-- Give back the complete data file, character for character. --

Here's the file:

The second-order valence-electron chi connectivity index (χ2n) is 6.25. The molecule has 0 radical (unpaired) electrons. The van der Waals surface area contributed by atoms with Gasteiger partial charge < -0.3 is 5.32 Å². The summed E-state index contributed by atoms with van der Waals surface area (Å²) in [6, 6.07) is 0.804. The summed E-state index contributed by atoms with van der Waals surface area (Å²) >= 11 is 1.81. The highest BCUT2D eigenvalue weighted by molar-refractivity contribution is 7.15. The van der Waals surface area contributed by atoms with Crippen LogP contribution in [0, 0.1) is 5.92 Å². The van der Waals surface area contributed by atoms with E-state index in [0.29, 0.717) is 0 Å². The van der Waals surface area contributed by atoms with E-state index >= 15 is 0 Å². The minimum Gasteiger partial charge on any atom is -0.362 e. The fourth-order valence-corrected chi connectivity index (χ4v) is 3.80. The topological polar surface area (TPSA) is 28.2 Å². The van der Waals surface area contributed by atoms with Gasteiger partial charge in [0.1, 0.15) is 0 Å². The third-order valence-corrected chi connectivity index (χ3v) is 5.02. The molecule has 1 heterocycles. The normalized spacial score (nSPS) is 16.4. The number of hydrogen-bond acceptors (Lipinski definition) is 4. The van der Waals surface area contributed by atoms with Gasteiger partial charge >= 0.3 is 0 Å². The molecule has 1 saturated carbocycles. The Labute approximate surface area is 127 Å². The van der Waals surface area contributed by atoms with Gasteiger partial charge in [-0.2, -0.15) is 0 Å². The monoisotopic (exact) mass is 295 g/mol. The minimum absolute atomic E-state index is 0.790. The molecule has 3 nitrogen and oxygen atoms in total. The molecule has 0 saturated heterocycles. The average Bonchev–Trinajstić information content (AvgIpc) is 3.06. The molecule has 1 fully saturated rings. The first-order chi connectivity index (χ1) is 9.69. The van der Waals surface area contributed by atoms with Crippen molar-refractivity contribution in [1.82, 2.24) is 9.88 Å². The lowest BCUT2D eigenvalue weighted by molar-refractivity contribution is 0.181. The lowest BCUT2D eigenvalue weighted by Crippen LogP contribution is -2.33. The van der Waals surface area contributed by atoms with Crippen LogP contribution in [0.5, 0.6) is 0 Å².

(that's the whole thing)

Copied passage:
The second-order valence-electron chi connectivity index (χ2n) is 6.25. The molecule has 0 radical (unpaired) electrons. The van der Waals surface area contributed by atoms with Gasteiger partial charge < -0.3 is 5.32 Å². The summed E-state index contributed by atoms with van der Waals surface area (Å²) in [6, 6.07) is 0.804. The summed E-state index contributed by atoms with van der Waals surface area (Å²) >= 11 is 1.81. The highest BCUT2D eigenvalue weighted by molar-refractivity contribution is 7.15. The van der Waals surface area contributed by atoms with Crippen LogP contribution in [0, 0.1) is 5.92 Å². The van der Waals surface area contributed by atoms with E-state index in [0.29, 0.717) is 0 Å². The van der Waals surface area contributed by atoms with E-state index >= 15 is 0 Å². The minimum Gasteiger partial charge on any atom is -0.362 e. The fourth-order valence-corrected chi connectivity index (χ4v) is 3.80. The topological polar surface area (TPSA) is 28.2 Å². The van der Waals surface area contributed by atoms with Gasteiger partial charge in [0.1, 0.15) is 0 Å². The third-order valence-corrected chi connectivity index (χ3v) is 5.02. The molecule has 1 heterocycles. The normalized spacial score (nSPS) is 16.4. The number of hydrogen-bond acceptors (Lipinski definition) is 4. The van der Waals surface area contributed by atoms with Gasteiger partial charge >= 0.3 is 0 Å². The molecule has 1 saturated carbocycles. The Labute approximate surface area is 127 Å². The van der Waals surface area contributed by atoms with Gasteiger partial charge in [-0.2, -0.15) is 0 Å². The monoisotopic (exact) mass is 295 g/mol. The minimum absolute atomic E-state index is 0.790. The molecule has 3 nitrogen and oxygen atoms in total. The molecule has 0 saturated heterocycles. The average Bonchev–Trinajstić information content (AvgIpc) is 3.06. The molecule has 1 fully saturated rings. The first-order chi connectivity index (χ1) is 9.69. The van der Waals surface area contributed by atoms with Crippen molar-refractivity contribution in [1.82, 2.24) is 9.88 Å². The lowest BCUT2D eigenvalue weighted by molar-refractivity contribution is 0.181. The lowest BCUT2D eigenvalue weighted by Crippen LogP contribution is -2.33. The van der Waals surface area contributed by atoms with Crippen LogP contribution in [0.5, 0.6) is 0 Å².